Hypnosis: Helps Treat Pain, Other Conditions
Some health care providers, clinical psychologists, and dentists use hypnosis in their work. Done properly, hypnosis can be part of a comprehensive plan to overcome pain, behavioral problems, stress, and phobias in addition to helping people control weight or quit smoking.
Although hypnosis has been endorsed by the American Psychological Association and the American Medical Association, myths still surround it, says Irving Kirsch, Ph.D., professor emeritus of clinical psychology at the University of Connecticut.
Chief among the myths is that the patient loses control when hypnotized. In fact, hypnosis won't work unless you want it to, Dr. Kirsch says. The idea that a patient can't resist a hypnotic suggestion is false. Simply put, hypnosis is a normal state of relaxed, focused attention.
Another common myth is that only gullible people respond to hypnosis. The response has nothing to do with gullibility, Dr. Kirsch says. About 10 percent of the population doesn't respond at all to hypnosis, and up to another 10 percent respond well. Most people fall somewhere between.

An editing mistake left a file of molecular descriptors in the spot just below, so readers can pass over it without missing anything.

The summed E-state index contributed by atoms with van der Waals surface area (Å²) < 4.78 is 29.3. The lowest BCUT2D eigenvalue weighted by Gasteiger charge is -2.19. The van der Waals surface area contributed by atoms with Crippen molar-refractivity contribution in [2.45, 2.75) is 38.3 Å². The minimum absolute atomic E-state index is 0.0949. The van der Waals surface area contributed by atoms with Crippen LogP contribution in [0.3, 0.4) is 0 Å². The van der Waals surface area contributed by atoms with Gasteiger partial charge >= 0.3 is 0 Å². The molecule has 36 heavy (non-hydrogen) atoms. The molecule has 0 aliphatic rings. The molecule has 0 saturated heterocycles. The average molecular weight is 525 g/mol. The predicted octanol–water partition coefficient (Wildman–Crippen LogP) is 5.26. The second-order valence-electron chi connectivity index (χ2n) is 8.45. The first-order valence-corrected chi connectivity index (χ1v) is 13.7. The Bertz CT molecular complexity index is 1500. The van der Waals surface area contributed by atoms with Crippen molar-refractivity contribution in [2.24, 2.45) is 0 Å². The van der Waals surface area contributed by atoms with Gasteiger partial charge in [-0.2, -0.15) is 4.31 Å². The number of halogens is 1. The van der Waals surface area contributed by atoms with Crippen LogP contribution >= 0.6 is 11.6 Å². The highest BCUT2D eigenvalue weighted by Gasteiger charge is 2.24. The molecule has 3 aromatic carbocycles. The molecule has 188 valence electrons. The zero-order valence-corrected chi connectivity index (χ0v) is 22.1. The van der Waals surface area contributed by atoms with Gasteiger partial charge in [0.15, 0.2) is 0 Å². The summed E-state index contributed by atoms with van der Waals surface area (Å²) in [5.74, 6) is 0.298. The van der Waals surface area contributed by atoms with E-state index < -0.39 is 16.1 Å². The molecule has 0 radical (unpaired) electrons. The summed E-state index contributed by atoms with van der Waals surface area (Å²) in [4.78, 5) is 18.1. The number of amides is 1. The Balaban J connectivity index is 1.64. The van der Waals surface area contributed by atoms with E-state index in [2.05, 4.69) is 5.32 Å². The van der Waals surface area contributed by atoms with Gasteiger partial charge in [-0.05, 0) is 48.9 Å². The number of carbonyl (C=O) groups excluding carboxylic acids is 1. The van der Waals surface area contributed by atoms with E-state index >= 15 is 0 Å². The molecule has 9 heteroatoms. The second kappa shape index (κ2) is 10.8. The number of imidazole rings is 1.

A person guides his or her own hypnosis, and the professional provides the suggestion and helps the person along.
Giving a suggestion is like making a request. Dr. Kirsch says he might ask the patient to imagine a tranquil setting. Even people who don't respond to hypnosis can respond to suggestions for relaxation and peace.
"I also might suggest that the patient imagine an experience, such as an arm becoming lighter and lifting into the air," he says. "People who are moderately responsive to hypnosis feel their arms lightening, and their arms rise."
If a patient has arm pain, Dr. Kirsh says, he might ask the patient to imagine his arm as a piece of wood, since wood feels no pain. "Or I might ask a patient to imagine her pain has a color, then to imagine that color changing," he says. "As the old color goes away, so does the pain."
It takes just a minute or two to give suggestions, and hypnosis can be induced in as little as five minutes, he says. What makes someone a good subject? "We aren't sure -- but we know it's important that the patient be open to the idea."